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John Llewellyn Probert (John_l_probert)
Username: John_l_probert

Registered: 03-2008
Posted From: 194.176.105.138
Posted on Tuesday, July 26, 2011 - 04:41 pm:   

Btw I'm currently reading To The Dark Star - Volume 2 of Subterranean Press's massive handsome hardcover series of the collected stories of Robert Silverberg. He's amongst my favourite novelists for The Man in the Maze, Tower of Glass, Dying Inside, Up the Line, The Book of Skulls & many others but his stories are often as good. Last night was the original novella that inspired Hawksbill Station, and the nebula award-winning Passengers, which is just a marvellous story about love and parasitism
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Joel (Joel)
Username: Joel

Registered: 03-2008
Posted From: 2.24.18.204
Posted on Tuesday, July 26, 2011 - 05:45 pm:   

"which is just a marvellous story about love and parasitism"

What an anthology theme that would make:

The Lonely Tapeworm
Amoeba Mon Amour
Typhoid Mary
From the Gut
You Give Me Fever
Next To the Skin
The Love Bug
and other stories...
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Craig (Craig)
Username: Craig

Registered: 03-2008
Posted From: 99.126.164.88
Posted on Tuesday, July 26, 2011 - 07:57 pm:   

Are those real story titles, Joel?

I'm sorry to say, I've never read any Silverberg.... One of many I must get to, but then, if I like them all, that makes my job in catching up on my life's reading immensely more difficult....
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Joel (Joel)
Username: Joel

Registered: 03-2008
Posted From: 2.24.13.197
Posted on Wednesday, July 27, 2011 - 12:30 am:   

Craig – no, they're not.
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Joel (Joel)
Username: Joel

Registered: 03-2008
Posted From: 2.24.13.197
Posted on Wednesday, July 27, 2011 - 12:31 am:   

Neither is Ludvig Prinn's erotic novel Mistress of the Worm.
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John Llewellyn Probert (John_l_probert)
Username: John_l_probert

Registered: 03-2008
Posted From: 81.158.78.71
Posted on Wednesday, July 27, 2011 - 07:52 am:   

Oh, Joel...

Oh, Craig...

Oh, Joel...

Oh no, this sounds vaguely like the soundtrack from a film that must never be made.
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Craig (Craig)
Username: Craig

Registered: 03-2008
Posted From: 99.126.164.88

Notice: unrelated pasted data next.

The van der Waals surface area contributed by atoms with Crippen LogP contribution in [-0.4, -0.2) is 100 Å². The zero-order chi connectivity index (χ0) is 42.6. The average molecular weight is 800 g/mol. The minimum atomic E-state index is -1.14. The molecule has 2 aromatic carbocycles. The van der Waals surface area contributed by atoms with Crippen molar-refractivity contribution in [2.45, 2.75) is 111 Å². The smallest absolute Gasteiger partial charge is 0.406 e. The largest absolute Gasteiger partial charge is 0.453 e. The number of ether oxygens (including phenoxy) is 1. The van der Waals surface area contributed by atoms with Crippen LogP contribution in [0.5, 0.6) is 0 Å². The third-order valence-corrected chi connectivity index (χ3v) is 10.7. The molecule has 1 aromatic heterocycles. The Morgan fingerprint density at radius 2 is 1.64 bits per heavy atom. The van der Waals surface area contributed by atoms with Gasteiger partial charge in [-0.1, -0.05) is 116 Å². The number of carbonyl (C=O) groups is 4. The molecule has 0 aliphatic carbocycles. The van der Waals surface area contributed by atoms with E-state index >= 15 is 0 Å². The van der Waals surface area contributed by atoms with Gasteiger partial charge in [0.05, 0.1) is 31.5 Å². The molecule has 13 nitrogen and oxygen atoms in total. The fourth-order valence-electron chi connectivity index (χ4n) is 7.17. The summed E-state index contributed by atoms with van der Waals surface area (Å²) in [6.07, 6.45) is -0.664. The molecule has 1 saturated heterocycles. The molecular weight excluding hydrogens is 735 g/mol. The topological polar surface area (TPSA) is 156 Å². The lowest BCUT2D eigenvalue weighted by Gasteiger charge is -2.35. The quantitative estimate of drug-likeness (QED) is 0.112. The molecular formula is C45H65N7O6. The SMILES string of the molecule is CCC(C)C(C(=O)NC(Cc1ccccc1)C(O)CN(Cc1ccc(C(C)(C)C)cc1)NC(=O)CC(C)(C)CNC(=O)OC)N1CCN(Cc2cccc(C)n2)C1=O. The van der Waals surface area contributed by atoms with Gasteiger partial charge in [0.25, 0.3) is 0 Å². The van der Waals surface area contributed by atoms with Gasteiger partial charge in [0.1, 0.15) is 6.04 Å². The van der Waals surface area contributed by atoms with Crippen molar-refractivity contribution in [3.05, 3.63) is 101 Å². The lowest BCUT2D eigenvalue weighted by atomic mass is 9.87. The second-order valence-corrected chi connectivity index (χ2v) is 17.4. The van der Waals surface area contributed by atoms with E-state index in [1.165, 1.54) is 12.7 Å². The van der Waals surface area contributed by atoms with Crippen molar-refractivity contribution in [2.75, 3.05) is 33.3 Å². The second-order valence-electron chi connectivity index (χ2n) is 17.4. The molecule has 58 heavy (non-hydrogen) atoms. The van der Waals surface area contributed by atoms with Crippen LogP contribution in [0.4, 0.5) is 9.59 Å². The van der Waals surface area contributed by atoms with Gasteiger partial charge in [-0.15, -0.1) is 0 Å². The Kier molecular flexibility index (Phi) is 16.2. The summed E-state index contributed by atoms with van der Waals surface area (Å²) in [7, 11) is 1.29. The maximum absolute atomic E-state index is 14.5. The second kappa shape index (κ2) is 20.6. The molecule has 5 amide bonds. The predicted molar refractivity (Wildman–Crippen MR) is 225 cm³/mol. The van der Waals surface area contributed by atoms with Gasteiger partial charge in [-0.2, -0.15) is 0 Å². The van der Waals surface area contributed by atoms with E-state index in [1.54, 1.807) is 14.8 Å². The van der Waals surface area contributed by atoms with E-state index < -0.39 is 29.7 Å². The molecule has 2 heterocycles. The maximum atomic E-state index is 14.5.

Posted on Friday, July 29, 2011 - 04:28 am:   

Uh, er...

*Ahem*. Anyway, I'm now 3/4's of the way through RED HARVEST, and I must say - totally loving it! What a blast this is. And I must also say, comparing Hammett to Chandler, Hammett wins the gold every time (though I do love Chandler, too)....

And I know that this novel was serialized in "Black Mask" first, but it needn't have been; and so, it's to me a true "portmanteau" novel: some might say episodic, but the stories are far too entangled to be described as such. And I've been searching my mind, for a similarly structured novel - any genre, any time - and I simply cannot come up with one at all like this (though, again, it's a structure that's easily replicable). There are plenty of episodic novels (the first most famous one is one, DON QUIXOTE), but are there any that are structured like this? Novels with a set of characters and situations and threads that continue on throughout the course of the novel; and yet, along the way, they go through various "stories" that have their own beginnings, middles, and endings; but always surrounding and affecting the grander one/s?... if so, tell me, I'd like to read another!...
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Mbfg (Mbfg)
Username: Mbfg

Registered: 09-2010
Posted From: 212.219.63.204
Posted on Friday, July 29, 2011 - 11:15 am:   

I've jsut finished reading Stephen Baxter's "The Time Ships" which is an epic sequal to "The Time Machine" - and I loved every minute of it. A great page-turner and a truly epic novel. I've read Baxter before and was not impressed, but this is recommended.

Halfway through "The House on the Boarderland" by William Hope Hodgson - wonderful,wonderful,wonderful. Why oh why didn't I read this years ago?

Cheers
Terry
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Des (Des)
Username: Des

Registered: 09-2010
Posted From: 81.153.251.119
Posted on Friday, July 29, 2011 - 11:20 am:   

Halfway through "The House on the Boarderland" by William Hope Hodgson - wonderful,wonderful,wonderful. Why oh why didn't I read this years ago?
===================

Yes, great book. I first heard it read aloud with pig noises on BBC Radio London in the early 1970s (read by Tom Vernon).
Boarderland: that conjures up some images of digs I once had in Morecambe, in the 60s!
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Mick Curtis (Mick)
Username: Mick

Registered: 03-2008
Posted From: 86.178.81.140
Posted on Friday, July 29, 2011 - 12:04 pm:   

The House on the Borderland was broadcast on Radio 3 some time in the 'seventies; I had a recording on cassette for many years - I recall it was read, along with sound effects, so it may well have been the same recording you heard, Des.
They broadcast a couple more of Hodgson's stories too - one was "The Hog", but I can't recall the other.
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Des (Des)
Username: Des

Registered: 09-2010
Posted From: 81.153.251.119
Posted on Friday, July 29, 2011 - 12:20 pm:   

Mick!